Another mechanism to support change within the overall AAU network was communication with key constituent groups, including presidents, provosts, and deans. Project sites, for example, presented several times to the AAU Chief Academic Officers. These presentations showcased progress across campuses as a result of a critical cross-cutting strategy and aimed to spur similar action on other campuses.
AAU also created a communications plan that sent regular messages out to AAU network members about STEM education issues ranging from grant opportunities, to new national STEM education reports, to workshops and professional development opportunities, to state and federal policy updates.
4.3 Sharing Best Practices
AAU created an opportunity for AAU STEM Network sites to submit the work they were conducting on undergraduate STEM reform to be put in a sourcebook on the website, to help communicate and educate about existing change efforts. In addition, leaders in undergraduate STEM reform at AAU campuses that were not funded as project sites were brought in as expert speakers for AAU-sponsored meetings and conferences to inform and educate others within the Initiative. AAU published a case studies document in 2016 (Improving Undergraduate STEM Education at Research Universities: A Collection of Case Studies) (Dolan et al.) that provided best practices for other AAU campuses as well as campuses nationally that included project sites as well as any AAU campus conducting STEM reform work. Resources and documents that come out of the AAU are noticed and used by leaders on campuses across the country and could reach audiences that STEM reformers typically do not reach (often faculty advocates) and get into the hands of AAU decision makers such as Provosts and Presidents (and beyond). These opportunities to share efforts across all AAU campuses created lasting conversations and connections well beyond the project sites.
5 National Level: Ecosystem for Higher Education STEM Reform
The third level at which the AAU worked is at the national level, shaping dialogue and policy around STEM reform. Change can be much more impactful if the lessons within a set of institutions are shared more broadly, particularly any tools or resources developed, but also the advocacy and ideas around the change more generally. Also, if organizations work collectively to have a shared impact, they are more likely to influence change, as we have seen in collective impact theories of change (Kania & Kramer, 2013). The various groups AAU helped create and empower during the Initiative helped to fuel national STEM reform, foster synergies among organizations and better coordinate their work to have a stronger and lasting impact on STEM reform, increase funding for reform, and generate greater visibility through media about improvements to undergraduate STEM education.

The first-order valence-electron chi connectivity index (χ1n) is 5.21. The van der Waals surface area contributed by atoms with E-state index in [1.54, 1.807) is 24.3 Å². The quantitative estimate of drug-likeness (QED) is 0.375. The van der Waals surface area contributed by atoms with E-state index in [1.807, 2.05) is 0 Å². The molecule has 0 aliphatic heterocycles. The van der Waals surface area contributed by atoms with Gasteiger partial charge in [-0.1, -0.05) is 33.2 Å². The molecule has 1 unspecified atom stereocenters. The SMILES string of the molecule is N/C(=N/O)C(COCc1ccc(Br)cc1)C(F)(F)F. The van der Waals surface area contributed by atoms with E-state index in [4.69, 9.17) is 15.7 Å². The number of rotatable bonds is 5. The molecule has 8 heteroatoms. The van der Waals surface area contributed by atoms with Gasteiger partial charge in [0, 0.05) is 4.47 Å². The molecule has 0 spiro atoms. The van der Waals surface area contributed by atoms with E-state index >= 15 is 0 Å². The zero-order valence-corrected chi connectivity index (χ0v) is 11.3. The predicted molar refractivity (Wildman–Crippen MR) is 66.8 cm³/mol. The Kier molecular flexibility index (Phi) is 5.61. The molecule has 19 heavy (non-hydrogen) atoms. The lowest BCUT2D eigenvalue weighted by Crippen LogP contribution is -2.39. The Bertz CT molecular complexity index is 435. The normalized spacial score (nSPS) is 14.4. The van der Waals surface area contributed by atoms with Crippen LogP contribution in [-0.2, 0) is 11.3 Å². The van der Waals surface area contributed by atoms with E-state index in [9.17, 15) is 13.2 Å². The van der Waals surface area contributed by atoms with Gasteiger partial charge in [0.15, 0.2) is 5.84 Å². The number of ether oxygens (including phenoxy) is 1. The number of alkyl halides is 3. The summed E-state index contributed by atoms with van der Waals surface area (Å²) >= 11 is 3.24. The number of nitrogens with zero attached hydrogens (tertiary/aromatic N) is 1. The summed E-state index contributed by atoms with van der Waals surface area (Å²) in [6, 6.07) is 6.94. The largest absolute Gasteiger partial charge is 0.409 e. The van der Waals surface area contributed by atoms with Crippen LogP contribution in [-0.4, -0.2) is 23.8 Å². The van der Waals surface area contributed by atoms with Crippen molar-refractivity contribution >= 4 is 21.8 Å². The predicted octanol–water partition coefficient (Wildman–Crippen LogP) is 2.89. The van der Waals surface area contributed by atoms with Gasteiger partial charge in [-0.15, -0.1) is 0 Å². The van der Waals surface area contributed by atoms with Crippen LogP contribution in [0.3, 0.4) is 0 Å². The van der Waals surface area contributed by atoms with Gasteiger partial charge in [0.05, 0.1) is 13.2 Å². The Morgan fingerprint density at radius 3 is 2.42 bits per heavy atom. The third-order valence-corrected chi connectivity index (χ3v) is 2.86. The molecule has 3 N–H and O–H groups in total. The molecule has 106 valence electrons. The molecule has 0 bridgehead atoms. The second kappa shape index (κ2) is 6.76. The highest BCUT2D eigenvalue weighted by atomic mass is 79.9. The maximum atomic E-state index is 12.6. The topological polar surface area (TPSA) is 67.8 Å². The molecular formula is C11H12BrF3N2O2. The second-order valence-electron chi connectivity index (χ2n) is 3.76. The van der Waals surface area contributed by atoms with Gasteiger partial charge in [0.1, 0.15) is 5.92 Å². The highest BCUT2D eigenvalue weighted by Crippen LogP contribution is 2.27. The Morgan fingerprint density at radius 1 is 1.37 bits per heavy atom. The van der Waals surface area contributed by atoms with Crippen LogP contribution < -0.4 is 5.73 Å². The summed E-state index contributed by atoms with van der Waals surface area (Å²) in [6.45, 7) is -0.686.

5.1 Partnerships with National STEM Reform Groups
One of AAU’s major areas of emphasis to impact the broader STEM-reform level was joining and helping to create partnerships with organizations and associations.
AAU joined and helped to support a coalition of national organizations aimed at improving undergraduate STEM education named “Coalition for Reform of Undergraduate STEM Education” (Coalition or CRUSE). Coalition members include the American Association for the Advancement of Science, the Association of American Colleges and Universities, the Association of Public and Land-Grant Universities, the Association of American Community Colleges, and the National Research Council. As a group, the Coalition convened funders and foundations to discuss important funding priorities and directions related to undergraduate STEM education. This resulted in the development of a major report called Achieving Systemic Change—A Sourcebook for Advancing and Funding Undergraduate STEM Education (CRUSE, 2014).